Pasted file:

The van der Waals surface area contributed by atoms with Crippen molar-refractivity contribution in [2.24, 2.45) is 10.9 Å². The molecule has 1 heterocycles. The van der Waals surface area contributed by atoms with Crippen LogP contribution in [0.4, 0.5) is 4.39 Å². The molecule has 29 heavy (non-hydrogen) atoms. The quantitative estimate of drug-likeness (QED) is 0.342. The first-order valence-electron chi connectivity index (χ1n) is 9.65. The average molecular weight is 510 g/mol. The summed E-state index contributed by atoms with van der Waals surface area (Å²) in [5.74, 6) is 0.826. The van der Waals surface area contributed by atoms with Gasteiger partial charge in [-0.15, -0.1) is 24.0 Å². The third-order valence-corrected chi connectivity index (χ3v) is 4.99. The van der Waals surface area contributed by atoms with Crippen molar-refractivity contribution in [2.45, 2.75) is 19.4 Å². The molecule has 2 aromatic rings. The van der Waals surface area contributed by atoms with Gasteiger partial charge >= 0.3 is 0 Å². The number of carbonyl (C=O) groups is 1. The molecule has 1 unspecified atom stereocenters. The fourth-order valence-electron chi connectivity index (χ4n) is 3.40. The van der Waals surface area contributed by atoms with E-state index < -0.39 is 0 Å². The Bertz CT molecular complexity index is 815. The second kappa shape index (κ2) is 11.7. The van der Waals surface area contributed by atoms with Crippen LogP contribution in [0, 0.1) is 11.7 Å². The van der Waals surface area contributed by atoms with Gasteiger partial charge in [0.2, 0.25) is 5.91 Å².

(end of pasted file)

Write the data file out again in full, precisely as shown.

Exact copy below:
The van der Waals surface area contributed by atoms with Crippen molar-refractivity contribution in [2.24, 2.45) is 10.9 Å². The molecule has 1 heterocycles. The van der Waals surface area contributed by atoms with Crippen LogP contribution in [0.4, 0.5) is 4.39 Å². The molecule has 29 heavy (non-hydrogen) atoms. The quantitative estimate of drug-likeness (QED) is 0.342. The first-order valence-electron chi connectivity index (χ1n) is 9.65. The average molecular weight is 510 g/mol. The summed E-state index contributed by atoms with van der Waals surface area (Å²) in [5.74, 6) is 0.826. The van der Waals surface area contributed by atoms with Gasteiger partial charge in [-0.15, -0.1) is 24.0 Å². The third-order valence-corrected chi connectivity index (χ3v) is 4.99. The van der Waals surface area contributed by atoms with Crippen molar-refractivity contribution in [2.45, 2.75) is 19.4 Å². The molecule has 2 aromatic rings. The van der Waals surface area contributed by atoms with Gasteiger partial charge >= 0.3 is 0 Å². The number of carbonyl (C=O) groups is 1. The molecule has 1 unspecified atom stereocenters. The fourth-order valence-electron chi connectivity index (χ4n) is 3.40. The van der Waals surface area contributed by atoms with E-state index < -0.39 is 0 Å². The Bertz CT molecular complexity index is 815. The second kappa shape index (κ2) is 11.7. The van der Waals surface area contributed by atoms with Crippen LogP contribution in [0, 0.1) is 11.7 Å². The van der Waals surface area contributed by atoms with Gasteiger partial charge in [0.2, 0.25) is 5.91 Å².